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When scanning documents, e.g. using xsane, one can set parameters for dark threshold, bright threshold and gamma.

For color scans, these parameters can be set individually for R, G and B.

1. Are there commercial scanners which control the AD conversion range by software, i.e. influence the black and the bright end of the AD conversion range?

AD converters often have input pins which influence the upper and the lower end of the conversion range and I assume that in modern designs these pins are connected to outputs of DA converters providing such reference voltages.

Of course, if the lower threshold comes close to the upper one, I expect more noise in the scanned data. But being able to adjust them directly before scanning takes place looks nevertheless advantageous. 25 years ago, one definitely would have connected these pins to adjustment potentiometers requiring their adjustment when the scanner is made. But today, I guess that adjusting them by software is cheaper than actually adjusting a potentiometer, and being able to adjust them by software even gives a chance to improve the adjustment after some drifts have taken effect in the instrument.

2. How can I find out if a particular scanner has such software controlled adjustments?

3. Do the settings of sane or xsane influence the AD conversion in the scanner (if the scanner has such adjustment properties)?

4. Or does xsane just apply greyscale transformations, e.g. look up table transformations, when one uses xsane's adjustments for the black and the bright reference point?

5. If one wants to make scans which do not impair later image enhancement, would it be best to leave all these settings at their default values, unless the settings actually influence the AD conversion on the hardware level?

I guess, if xsane just does what can be done by look up table transformations, then the best thing for my objective would be to let all these settings at their defaults, i.e. gamma=1, brightness=0, contrast=100. In the special case of xsane, this description tells us that the range for Contrast is 128 and +100% means that the difference between a value and medium gray is doubled. Enhancement default sets the enhancement values to gamma=1.0, brightness=0%, contrast=0%.

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1: Yes there are/were. Scanners where the gain is controlled via the analogue circuitry however, are almost all expensive, They are not your average scanners that you buy in a computer store. Most of them will also be film scanners.There is a reason for this: if you use prints (even with the higher quality version of the old fashioned chemical process), you loose resolution (in bits/color).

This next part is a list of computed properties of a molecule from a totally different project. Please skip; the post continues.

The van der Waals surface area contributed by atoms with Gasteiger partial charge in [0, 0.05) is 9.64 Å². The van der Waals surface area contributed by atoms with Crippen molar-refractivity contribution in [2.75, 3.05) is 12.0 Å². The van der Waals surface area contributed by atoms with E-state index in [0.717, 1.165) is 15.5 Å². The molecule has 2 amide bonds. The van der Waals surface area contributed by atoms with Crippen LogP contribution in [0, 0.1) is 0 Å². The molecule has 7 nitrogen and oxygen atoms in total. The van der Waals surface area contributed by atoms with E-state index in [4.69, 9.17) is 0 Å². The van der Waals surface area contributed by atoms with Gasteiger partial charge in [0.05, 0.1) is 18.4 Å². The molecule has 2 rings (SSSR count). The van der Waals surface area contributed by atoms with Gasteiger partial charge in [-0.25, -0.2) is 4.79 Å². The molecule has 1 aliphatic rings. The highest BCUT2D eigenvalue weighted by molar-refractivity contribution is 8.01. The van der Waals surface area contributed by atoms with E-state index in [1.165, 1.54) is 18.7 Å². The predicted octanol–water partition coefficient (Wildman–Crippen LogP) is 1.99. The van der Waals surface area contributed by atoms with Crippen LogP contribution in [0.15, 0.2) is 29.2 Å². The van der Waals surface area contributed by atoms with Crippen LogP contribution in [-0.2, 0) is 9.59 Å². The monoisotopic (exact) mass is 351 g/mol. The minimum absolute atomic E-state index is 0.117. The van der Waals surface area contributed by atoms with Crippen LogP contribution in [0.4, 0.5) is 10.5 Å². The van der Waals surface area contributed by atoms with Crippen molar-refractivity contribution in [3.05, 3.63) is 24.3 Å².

2: As far as I know, no-one compiled a list of such scanners. So going through manuals and any other documentation you can find is the only option. Note that it is not just the A/D conversions, but also the brightness of the lamp that might be changed.

3: Scanners are controlled by the SANE back-end. The options are determined by the back-end. If a back-end supports the options, they should be visible through XSane. It has been a while for me, but I believe that, for example, the Nikon Coolscan back-end supports it.

4: What is done most of the time, is to scan in the maximum bits/color possible, and then do a transformation. This works well if, for example, you're scanning JPEGs (8 bit/color) and your scanner is 12 bits/color. Theoretically, you get 4 stops of correction.

5: The optimum would be to use the analogue gain and lamp settings that create the maximum dynamic range (again in bits/color) for each color separately and use TIFF16 as output. That gives the maximum information about the picture. However, the picture might not look like what you want and you may need an additional scan to get the color balance information.

Note that, for most users outside the professional domain, this discussion is not really important. Although the human eye has a theoretical resolution of over 20bits/color, most people do not even see it if you flatten an image to 6 bits/color. The same goes for printers and displays. Indeed: most displays are in the range of 8-10 bits/color.

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